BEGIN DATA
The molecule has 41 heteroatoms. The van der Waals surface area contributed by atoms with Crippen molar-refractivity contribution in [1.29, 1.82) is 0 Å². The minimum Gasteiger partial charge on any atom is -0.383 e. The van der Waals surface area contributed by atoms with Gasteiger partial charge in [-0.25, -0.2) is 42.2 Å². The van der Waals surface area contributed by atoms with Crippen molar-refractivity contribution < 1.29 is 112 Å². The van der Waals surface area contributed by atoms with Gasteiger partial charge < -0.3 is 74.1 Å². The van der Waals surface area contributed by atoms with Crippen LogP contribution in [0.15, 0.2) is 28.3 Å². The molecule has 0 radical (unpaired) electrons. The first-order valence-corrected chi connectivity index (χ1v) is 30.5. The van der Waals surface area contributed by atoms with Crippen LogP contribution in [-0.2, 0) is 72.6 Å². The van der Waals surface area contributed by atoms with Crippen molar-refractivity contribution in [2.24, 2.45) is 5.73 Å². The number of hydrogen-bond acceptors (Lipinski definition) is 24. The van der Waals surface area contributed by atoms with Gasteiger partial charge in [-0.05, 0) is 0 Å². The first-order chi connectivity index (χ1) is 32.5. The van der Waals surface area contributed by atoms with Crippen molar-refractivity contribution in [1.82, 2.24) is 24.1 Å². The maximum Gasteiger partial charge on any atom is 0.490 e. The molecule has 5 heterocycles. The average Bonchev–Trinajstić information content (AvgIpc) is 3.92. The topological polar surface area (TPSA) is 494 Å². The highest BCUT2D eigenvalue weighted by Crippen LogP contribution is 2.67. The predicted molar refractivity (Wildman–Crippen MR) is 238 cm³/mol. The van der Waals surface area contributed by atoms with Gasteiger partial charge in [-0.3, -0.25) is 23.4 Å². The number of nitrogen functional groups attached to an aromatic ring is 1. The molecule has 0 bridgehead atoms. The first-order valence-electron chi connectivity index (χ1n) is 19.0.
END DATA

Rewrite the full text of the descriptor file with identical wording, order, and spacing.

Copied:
The molecule has 41 heteroatoms. The van der Waals surface area contributed by atoms with Crippen molar-refractivity contribution in [1.29, 1.82) is 0 Å². The minimum Gasteiger partial charge on any atom is -0.383 e. The van der Waals surface area contributed by atoms with Gasteiger partial charge in [-0.25, -0.2) is 42.2 Å². The van der Waals surface area contributed by atoms with Crippen molar-refractivity contribution < 1.29 is 112 Å². The van der Waals surface area contributed by atoms with Gasteiger partial charge < -0.3 is 74.1 Å². The van der Waals surface area contributed by atoms with Crippen LogP contribution in [0.15, 0.2) is 28.3 Å². The molecule has 0 radical (unpaired) electrons. The first-order valence-corrected chi connectivity index (χ1v) is 30.5. The van der Waals surface area contributed by atoms with Crippen LogP contribution in [-0.2, 0) is 72.6 Å². The van der Waals surface area contributed by atoms with Crippen molar-refractivity contribution in [2.24, 2.45) is 5.73 Å². The number of hydrogen-bond acceptors (Lipinski definition) is 24. The van der Waals surface area contributed by atoms with Gasteiger partial charge in [-0.05, 0) is 0 Å². The first-order chi connectivity index (χ1) is 32.5. The van der Waals surface area contributed by atoms with Crippen molar-refractivity contribution in [1.82, 2.24) is 24.1 Å². The maximum Gasteiger partial charge on any atom is 0.490 e. The molecule has 5 heterocycles. The average Bonchev–Trinajstić information content (AvgIpc) is 3.92. The topological polar surface area (TPSA) is 494 Å². The highest BCUT2D eigenvalue weighted by Crippen LogP contribution is 2.67. The predicted molar refractivity (Wildman–Crippen MR) is 238 cm³/mol. The van der Waals surface area contributed by atoms with Gasteiger partial charge in [-0.3, -0.25) is 23.4 Å². The number of nitrogen functional groups attached to an aromatic ring is 1. The molecule has 0 bridgehead atoms. The first-order valence-electron chi connectivity index (χ1n) is 19.0.